Being More Present in Child’s Life Will Help With Stress


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Q: What Does My Child Have to Be Stressed About?

A: Often as adults we are too caught up in what is occurring in our own worlds to recall what it was like to be a child. The reality of returning to school year structure can certainly be stress-provoking for parents, but what about your child? Think about your own childhood experience and what kinds of things weighed heavily on your mind. Guess what? Those same types of issues weigh heavily on your child’s mind as well. It’s extremely important that as parents we don’t get so caught up in our worlds that we fail to see the struggles our children are having as well.

What is Stress?
In child-friendly terms, stress is what a person feels when they are worried about something. When a person worries, it can cause the body and mind to feel bad, uncomfortable or “out of sorts.” Children are not always able to identify what the problem is and oftentimes, we only see a behavioral, physical and emotional response to stress.

When asking yourself how to tell if your child is stressed out, consider any changes in your child’s behavior and in his/her physical and emotional responses. The physical affects may cause your child to feel sick in the stomach, be unable to eat, have trouble sleeping or result in headaches. The emotional results may cause a person to feel cranky, withdrawn from family and not interested in otherwise enjoyable activities. It may affect the ability to pay attention or to remember things.

What Causes Stress?
In a child’s life there are many things that may cause stress. Let’s remember that there is good stress and bad stress. Let’s look at ourselves with an example of preparing for a wedding or the birth of a baby; that stress is ultimately positive, even though it can be quite stress provoking. The same is true with our children. Good stress for a child might be going up to bat in a baseball game or getting called upon in class. Good stress is the kind of stress that helps you to get things done.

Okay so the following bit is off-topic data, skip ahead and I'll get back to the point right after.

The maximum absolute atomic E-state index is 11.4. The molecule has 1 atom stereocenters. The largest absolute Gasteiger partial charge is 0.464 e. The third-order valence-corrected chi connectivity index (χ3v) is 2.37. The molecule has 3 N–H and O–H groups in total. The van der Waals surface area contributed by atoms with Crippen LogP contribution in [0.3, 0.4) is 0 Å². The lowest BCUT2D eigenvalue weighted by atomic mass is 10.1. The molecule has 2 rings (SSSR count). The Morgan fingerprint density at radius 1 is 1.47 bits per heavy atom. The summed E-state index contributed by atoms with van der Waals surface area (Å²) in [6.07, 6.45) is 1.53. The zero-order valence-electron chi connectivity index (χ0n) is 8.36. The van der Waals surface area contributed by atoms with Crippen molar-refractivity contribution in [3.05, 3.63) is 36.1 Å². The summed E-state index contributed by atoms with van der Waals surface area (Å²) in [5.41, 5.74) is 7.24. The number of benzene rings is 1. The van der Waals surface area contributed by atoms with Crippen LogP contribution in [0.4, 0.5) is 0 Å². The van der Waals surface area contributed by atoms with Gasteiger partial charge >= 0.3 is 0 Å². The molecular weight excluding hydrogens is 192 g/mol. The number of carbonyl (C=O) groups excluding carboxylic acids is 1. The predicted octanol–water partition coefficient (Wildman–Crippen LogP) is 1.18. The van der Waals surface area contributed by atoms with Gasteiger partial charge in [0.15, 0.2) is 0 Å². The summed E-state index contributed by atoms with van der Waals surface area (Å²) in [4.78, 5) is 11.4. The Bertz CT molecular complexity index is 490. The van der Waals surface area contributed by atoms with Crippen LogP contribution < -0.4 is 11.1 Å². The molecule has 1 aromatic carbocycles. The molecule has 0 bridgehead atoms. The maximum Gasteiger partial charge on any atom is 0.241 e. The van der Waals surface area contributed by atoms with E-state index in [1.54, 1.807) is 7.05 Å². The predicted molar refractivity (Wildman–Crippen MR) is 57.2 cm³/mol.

Bad stress usually results when a situation is present over time and occurs inside or outside the family system. Let’s take a look at some potential troubling stressors your child might be experiencing:

1. A child who is watching parents argue or when the home environment is always tense
2. A child who is dealing with a situation where a family member is sick
3. Coping with academic pressures at school (needing to meet teacher expectations and parent expectations)
4. Coping with social pressures at school (needing to be the most popular, own the nicest clothes, be in the “in” crowd, being bullied, embarrassed or feeling isolated)
5. Being over-involved in extracurricular and after-school activities

How Can I Best Help My Child Deal With Stress?
1. First and foremost, be available. You are what your child wants. Your presence can never be replaced by a friend, a sibling or an after-school activity.
2. Listen to your child and don’t try to solve the problem. Too many times we want to fix things and all the person wants is to be heard.
3. Ask the child if he/she wants you to do anything to help.
4. Always be available, even if that means arranging a weekly “appointment” with your child.
5. Understand your child’s personality so you know how to react.
6. Create as much order as possible. Routines increase a child’s feeling of security.
7. Allow time for your kid “to be a kid.” In our efforts to provide a fulfilling childhood, we sometimes over-fill the schedule. Take time for your child to just be at home.
8. Provide encouragement in things your child does well.
9. Monitor and evaluate your own stress levels and how you cope with stress. You are the greatest role model that your child has and he/she will do what he/she sees you doing.
10. Look at your own behavior. Are you working at a harried pace? Do you take care of your stress needs? Do you take time to take care of yourself?
11. Counseling is always an option. If you feel at a loss of how to support your child, you may wish to engage some professional advice.

Remember that your child is a lifelong investment. You are their greatest example, and you impact the outcome of your child’s life more than anyone else. No one can replace you.

Kathleen Lindner, LPC, is an outpatient therapist at Kernersville Medical Center with Moses Cone Behavioral Health Center. Please submit your questions to “Is My Kid OK?” by e-mailing sherri.mcmillen@mosescone.com.
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